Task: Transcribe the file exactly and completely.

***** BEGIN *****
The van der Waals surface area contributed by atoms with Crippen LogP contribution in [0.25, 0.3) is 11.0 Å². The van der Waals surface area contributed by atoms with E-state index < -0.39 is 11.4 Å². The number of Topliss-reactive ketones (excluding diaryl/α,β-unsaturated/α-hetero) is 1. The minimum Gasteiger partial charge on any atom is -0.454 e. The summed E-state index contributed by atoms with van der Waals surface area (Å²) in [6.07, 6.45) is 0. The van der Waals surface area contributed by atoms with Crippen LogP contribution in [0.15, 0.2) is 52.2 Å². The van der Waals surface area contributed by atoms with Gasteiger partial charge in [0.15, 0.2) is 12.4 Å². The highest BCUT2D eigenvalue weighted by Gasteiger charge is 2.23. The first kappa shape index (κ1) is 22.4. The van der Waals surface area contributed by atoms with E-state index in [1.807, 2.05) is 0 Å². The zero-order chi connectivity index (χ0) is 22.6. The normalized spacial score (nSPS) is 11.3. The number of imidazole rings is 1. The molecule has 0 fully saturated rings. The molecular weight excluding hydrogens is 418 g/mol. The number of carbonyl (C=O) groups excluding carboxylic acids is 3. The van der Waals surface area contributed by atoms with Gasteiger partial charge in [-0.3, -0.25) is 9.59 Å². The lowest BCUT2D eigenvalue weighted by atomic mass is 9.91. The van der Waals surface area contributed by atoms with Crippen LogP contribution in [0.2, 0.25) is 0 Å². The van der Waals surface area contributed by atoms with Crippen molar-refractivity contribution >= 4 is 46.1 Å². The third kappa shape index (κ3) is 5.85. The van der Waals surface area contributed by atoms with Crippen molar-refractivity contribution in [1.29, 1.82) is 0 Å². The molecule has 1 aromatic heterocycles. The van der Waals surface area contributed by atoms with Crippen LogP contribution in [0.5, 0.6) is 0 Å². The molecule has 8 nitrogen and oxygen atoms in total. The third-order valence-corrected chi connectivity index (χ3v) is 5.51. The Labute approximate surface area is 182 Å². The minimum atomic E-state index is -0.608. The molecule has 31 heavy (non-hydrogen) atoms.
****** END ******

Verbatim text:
The van der Waals surface area contributed by atoms with Crippen LogP contribution in [0.25, 0.3) is 11.0 Å². The van der Waals surface area contributed by atoms with E-state index < -0.39 is 11.4 Å². The number of Topliss-reactive ketones (excluding diaryl/α,β-unsaturated/α-hetero) is 1. The minimum Gasteiger partial charge on any atom is -0.454 e. The summed E-state index contributed by atoms with van der Waals surface area (Å²) in [6.07, 6.45) is 0. The van der Waals surface area contributed by atoms with Crippen LogP contribution in [0.15, 0.2) is 52.2 Å². The van der Waals surface area contributed by atoms with Gasteiger partial charge in [0.15, 0.2) is 12.4 Å². The highest BCUT2D eigenvalue weighted by Gasteiger charge is 2.23. The first kappa shape index (κ1) is 22.4. The van der Waals surface area contributed by atoms with E-state index in [1.807, 2.05) is 0 Å². The zero-order chi connectivity index (χ0) is 22.6. The normalized spacial score (nSPS) is 11.3. The number of imidazole rings is 1. The molecule has 0 fully saturated rings. The molecular weight excluding hydrogens is 418 g/mol. The number of carbonyl (C=O) groups excluding carboxylic acids is 3. The van der Waals surface area contributed by atoms with Gasteiger partial charge in [-0.3, -0.25) is 9.59 Å². The lowest BCUT2D eigenvalue weighted by atomic mass is 9.91. The van der Waals surface area contributed by atoms with Crippen LogP contribution in [0.2, 0.25) is 0 Å². The van der Waals surface area contributed by atoms with Crippen molar-refractivity contribution >= 4 is 46.1 Å². The third kappa shape index (κ3) is 5.85. The van der Waals surface area contributed by atoms with Crippen molar-refractivity contribution in [1.29, 1.82) is 0 Å². The molecule has 1 aromatic heterocycles. The van der Waals surface area contributed by atoms with Crippen LogP contribution in [0.5, 0.6) is 0 Å². The molecule has 8 nitrogen and oxygen atoms in total. The third-order valence-corrected chi connectivity index (χ3v) is 5.51. The Labute approximate surface area is 182 Å². The minimum atomic E-state index is -0.608. The molecule has 31 heavy (non-hydrogen) atoms.